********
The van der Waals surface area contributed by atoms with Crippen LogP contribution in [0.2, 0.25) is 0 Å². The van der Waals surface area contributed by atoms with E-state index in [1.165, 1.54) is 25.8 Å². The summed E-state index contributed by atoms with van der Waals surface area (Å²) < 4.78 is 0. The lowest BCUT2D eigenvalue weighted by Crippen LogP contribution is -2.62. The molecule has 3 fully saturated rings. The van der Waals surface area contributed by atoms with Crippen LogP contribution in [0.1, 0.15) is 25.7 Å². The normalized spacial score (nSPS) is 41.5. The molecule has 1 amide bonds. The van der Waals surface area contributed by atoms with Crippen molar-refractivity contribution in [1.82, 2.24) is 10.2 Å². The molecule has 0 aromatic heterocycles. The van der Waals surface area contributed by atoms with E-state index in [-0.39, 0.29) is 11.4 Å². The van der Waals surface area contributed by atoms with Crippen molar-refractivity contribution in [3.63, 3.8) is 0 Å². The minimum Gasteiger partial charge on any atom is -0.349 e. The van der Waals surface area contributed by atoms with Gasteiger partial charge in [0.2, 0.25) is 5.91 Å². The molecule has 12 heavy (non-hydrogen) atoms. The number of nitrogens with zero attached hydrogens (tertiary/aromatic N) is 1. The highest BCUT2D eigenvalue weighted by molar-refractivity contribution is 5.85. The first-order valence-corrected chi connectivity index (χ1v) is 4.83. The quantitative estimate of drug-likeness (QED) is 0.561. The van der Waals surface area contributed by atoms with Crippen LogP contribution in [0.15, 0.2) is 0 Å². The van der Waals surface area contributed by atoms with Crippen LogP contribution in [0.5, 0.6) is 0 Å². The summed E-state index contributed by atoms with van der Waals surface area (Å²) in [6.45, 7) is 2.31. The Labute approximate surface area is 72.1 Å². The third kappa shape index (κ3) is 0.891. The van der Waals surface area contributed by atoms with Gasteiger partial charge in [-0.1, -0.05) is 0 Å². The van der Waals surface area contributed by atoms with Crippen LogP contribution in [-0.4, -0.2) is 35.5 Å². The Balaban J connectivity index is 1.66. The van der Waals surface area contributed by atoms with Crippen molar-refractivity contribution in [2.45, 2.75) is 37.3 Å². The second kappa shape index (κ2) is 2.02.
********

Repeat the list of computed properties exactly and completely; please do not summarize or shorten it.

The van der Waals surface area contributed by atoms with Crippen LogP contribution in [0.2, 0.25) is 0 Å². The van der Waals surface area contributed by atoms with E-state index in [1.165, 1.54) is 25.8 Å². The summed E-state index contributed by atoms with van der Waals surface area (Å²) < 4.78 is 0. The lowest BCUT2D eigenvalue weighted by Crippen LogP contribution is -2.62. The molecule has 3 fully saturated rings. The van der Waals surface area contributed by atoms with Crippen LogP contribution in [0.1, 0.15) is 25.7 Å². The normalized spacial score (nSPS) is 41.5. The molecule has 1 amide bonds. The van der Waals surface area contributed by atoms with Crippen molar-refractivity contribution in [1.82, 2.24) is 10.2 Å². The molecule has 0 aromatic heterocycles. The van der Waals surface area contributed by atoms with E-state index in [-0.39, 0.29) is 11.4 Å². The van der Waals surface area contributed by atoms with Crippen molar-refractivity contribution in [3.63, 3.8) is 0 Å². The minimum Gasteiger partial charge on any atom is -0.349 e. The van der Waals surface area contributed by atoms with Gasteiger partial charge in [0.2, 0.25) is 5.91 Å². The molecule has 12 heavy (non-hydrogen) atoms. The number of nitrogens with zero attached hydrogens (tertiary/aromatic N) is 1. The highest BCUT2D eigenvalue weighted by molar-refractivity contribution is 5.85. The first-order valence-corrected chi connectivity index (χ1v) is 4.83. The quantitative estimate of drug-likeness (QED) is 0.561. The van der Waals surface area contributed by atoms with Crippen LogP contribution in [0.15, 0.2) is 0 Å². The van der Waals surface area contributed by atoms with Crippen LogP contribution in [0.5, 0.6) is 0 Å². The summed E-state index contributed by atoms with van der Waals surface area (Å²) in [6.45, 7) is 2.31. The Labute approximate surface area is 72.1 Å². The third kappa shape index (κ3) is 0.891. The van der Waals surface area contributed by atoms with Gasteiger partial charge in [-0.1, -0.05) is 0 Å². The van der Waals surface area contributed by atoms with Crippen LogP contribution in [-0.4, -0.2) is 35.5 Å². The Balaban J connectivity index is 1.66. The van der Waals surface area contributed by atoms with Crippen molar-refractivity contribution in [2.45, 2.75) is 37.3 Å². The second kappa shape index (κ2) is 2.02.